You just recently gave your first performance as Los Buenos Boys at Little Pink Monster’s EAST showcase. Are you new to performing your music to audiences?

MGR: Actually, no. I was in Teen Vogue in high school for a “Bands to Watch” blurb about my band The Big Boo. We formed the band so that Keyboard, aka Noah DeVore (the real genius behind The Big Boo) could open for Polysics, which was this really amazing futurist Japanese raw-knuckled Devo rip-off that was booked at this all-ages punk venue we were raised in, and it was the highest-attended show in their history. It maxed out on capacity in like a heartbeat, a nanosecond. I had learned the songs an hour earlier in the parking lot.

Wow, Teen Vogue. That’s funny and cool. Do you have a framed copy of the feature in a shrine somewhere?

MGR: I could tell you the sequence of events that ultimately produced this outcome, but I cannot explain or account for it. I peaked early.

Are you still writing books for children?

MGR: Only when the children force me to.

Are you writing anything at the moment?

MGR: Well, I’ve been writing and revising the vocal book for my forthcoming Los Buenos Boys record. It’s got a salty sea scent, thematically speaking, only it’s very Western and it is certainly and definitely about love and affection and sweetness and light, but it’s also about the shadow side of the coin where our darkness and animal cravings dwell. It’s about elemental man thrashing in the lip curl of some nasty breaker—no, better yet, a rogue wave the size of the Sears Tower. And shmoopy love feelings. And nuanced social critique. And existential slapstick. So that’s what I’m writing now.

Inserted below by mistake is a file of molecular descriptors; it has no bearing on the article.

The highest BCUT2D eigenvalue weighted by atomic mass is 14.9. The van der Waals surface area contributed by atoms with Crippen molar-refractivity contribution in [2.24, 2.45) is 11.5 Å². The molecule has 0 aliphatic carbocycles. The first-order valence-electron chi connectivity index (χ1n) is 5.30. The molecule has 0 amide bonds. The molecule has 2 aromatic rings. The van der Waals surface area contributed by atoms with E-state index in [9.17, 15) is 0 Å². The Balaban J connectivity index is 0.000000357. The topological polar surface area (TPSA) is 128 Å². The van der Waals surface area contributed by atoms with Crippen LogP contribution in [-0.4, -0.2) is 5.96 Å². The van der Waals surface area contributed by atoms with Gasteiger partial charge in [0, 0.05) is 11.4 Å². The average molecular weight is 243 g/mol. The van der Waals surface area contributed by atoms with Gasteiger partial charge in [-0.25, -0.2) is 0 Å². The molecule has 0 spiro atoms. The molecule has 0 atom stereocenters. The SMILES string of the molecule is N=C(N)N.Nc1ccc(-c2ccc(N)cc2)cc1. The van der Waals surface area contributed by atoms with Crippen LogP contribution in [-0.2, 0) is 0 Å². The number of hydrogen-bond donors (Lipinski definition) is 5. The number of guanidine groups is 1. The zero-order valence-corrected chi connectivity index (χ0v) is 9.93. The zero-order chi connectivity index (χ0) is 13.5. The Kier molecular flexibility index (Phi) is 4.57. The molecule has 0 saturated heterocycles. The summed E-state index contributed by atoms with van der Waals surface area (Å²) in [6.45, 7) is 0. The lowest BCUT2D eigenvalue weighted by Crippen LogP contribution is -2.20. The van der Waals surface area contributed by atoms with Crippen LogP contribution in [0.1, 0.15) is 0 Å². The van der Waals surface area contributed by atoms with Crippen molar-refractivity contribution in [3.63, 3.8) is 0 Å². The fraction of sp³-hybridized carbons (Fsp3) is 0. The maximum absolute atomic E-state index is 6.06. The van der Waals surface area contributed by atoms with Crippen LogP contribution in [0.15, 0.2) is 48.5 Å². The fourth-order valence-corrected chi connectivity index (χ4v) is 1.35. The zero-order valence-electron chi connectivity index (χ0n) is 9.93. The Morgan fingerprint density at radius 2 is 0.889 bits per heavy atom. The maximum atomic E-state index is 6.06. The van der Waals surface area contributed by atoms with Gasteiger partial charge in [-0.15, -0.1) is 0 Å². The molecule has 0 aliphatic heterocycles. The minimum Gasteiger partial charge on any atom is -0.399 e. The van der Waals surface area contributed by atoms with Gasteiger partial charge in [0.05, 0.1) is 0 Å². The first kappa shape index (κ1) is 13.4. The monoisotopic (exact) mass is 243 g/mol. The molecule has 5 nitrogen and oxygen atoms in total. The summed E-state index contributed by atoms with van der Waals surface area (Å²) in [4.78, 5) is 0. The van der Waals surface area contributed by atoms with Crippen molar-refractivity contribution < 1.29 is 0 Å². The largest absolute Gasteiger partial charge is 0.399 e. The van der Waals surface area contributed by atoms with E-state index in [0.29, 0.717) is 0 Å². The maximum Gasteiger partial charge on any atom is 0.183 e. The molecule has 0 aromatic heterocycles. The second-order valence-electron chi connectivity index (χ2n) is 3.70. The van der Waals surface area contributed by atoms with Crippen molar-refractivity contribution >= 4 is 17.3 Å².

What is the Los Buenos Boys record going to be called?

MGR: It’s going to be called Only Time Will Tell.

When can we expect its release?

MGR: Only time will tell.

If there was one thing that you could call a linchpin or a driving force in your creative life, what would you say? And would you be answering honestly?

MGR: I don’t know that I have a single driving force. Rather, I consider my life a driving force. Yeah, it’s true, I don’t feel like there is anything external driving my art. I feel like it’s going to happen. I can’t separate myself from myself.

Are you scared of anything? Disease? Death? Hangnails? Sharks? Sharknados?

MGR: I’m afraid of having a gigantic thunderstorm hit while I’m stranded on Mount Everest at night.

In your absolute most wildest dreams, in your perfect manifested vision, with no limits whatsoever, what would you say is the next step for Los Buenos Boys?

MGR: Los Buenos Boys is more about the process than any end result. Certainly, we will have a record, a thing to hold in your hand. But the emphasis is on the process of being in the band and making music, and that necessarily needs to be shared with people because at the heart of every friendship, there is rock and roll.

Untitled Sketches
Untitled Sketches

untitled sketches

Interview by Annie Wells. A video of Rae performing as Freak Week, his musical project prior to Los Buenos Boys, can be found here.